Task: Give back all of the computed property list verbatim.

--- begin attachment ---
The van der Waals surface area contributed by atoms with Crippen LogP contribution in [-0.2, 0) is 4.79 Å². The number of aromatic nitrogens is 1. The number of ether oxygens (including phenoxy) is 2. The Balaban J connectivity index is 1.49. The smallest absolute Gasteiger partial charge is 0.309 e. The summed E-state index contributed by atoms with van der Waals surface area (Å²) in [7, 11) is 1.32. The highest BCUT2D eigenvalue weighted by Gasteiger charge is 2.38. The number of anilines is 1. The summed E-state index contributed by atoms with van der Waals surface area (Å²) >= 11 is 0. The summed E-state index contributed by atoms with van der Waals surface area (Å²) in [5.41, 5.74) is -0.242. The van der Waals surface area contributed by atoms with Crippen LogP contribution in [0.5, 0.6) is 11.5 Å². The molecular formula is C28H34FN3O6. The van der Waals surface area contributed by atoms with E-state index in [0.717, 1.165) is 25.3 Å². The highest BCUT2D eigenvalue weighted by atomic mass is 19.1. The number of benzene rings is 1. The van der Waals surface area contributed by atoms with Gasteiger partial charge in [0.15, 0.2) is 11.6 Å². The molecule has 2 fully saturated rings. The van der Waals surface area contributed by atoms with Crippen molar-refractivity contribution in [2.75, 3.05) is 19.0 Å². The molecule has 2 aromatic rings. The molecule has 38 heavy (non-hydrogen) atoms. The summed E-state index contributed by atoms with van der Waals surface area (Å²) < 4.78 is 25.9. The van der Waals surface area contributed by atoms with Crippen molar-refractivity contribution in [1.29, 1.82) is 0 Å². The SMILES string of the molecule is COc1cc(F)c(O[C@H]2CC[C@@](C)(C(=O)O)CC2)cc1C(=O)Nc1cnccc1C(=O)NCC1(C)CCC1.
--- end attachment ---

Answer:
The van der Waals surface area contributed by atoms with Crippen LogP contribution in [-0.2, 0) is 4.79 Å². The number of aromatic nitrogens is 1. The number of ether oxygens (including phenoxy) is 2. The Balaban J connectivity index is 1.49. The smallest absolute Gasteiger partial charge is 0.309 e. The summed E-state index contributed by atoms with van der Waals surface area (Å²) in [7, 11) is 1.32. The highest BCUT2D eigenvalue weighted by Gasteiger charge is 2.38. The number of anilines is 1. The summed E-state index contributed by atoms with van der Waals surface area (Å²) >= 11 is 0. The summed E-state index contributed by atoms with van der Waals surface area (Å²) in [5.41, 5.74) is -0.242. The van der Waals surface area contributed by atoms with Crippen LogP contribution in [0.5, 0.6) is 11.5 Å². The molecular formula is C28H34FN3O6. The van der Waals surface area contributed by atoms with E-state index in [0.717, 1.165) is 25.3 Å². The highest BCUT2D eigenvalue weighted by atomic mass is 19.1. The number of benzene rings is 1. The van der Waals surface area contributed by atoms with Gasteiger partial charge in [0.15, 0.2) is 11.6 Å². The molecule has 2 fully saturated rings. The van der Waals surface area contributed by atoms with Crippen molar-refractivity contribution in [2.75, 3.05) is 19.0 Å². The molecule has 2 aromatic rings. The molecule has 38 heavy (non-hydrogen) atoms. The summed E-state index contributed by atoms with van der Waals surface area (Å²) < 4.78 is 25.9. The van der Waals surface area contributed by atoms with Crippen molar-refractivity contribution in [1.29, 1.82) is 0 Å². The SMILES string of the molecule is COc1cc(F)c(O[C@H]2CC[C@@](C)(C(=O)O)CC2)cc1C(=O)Nc1cnccc1C(=O)NCC1(C)CCC1.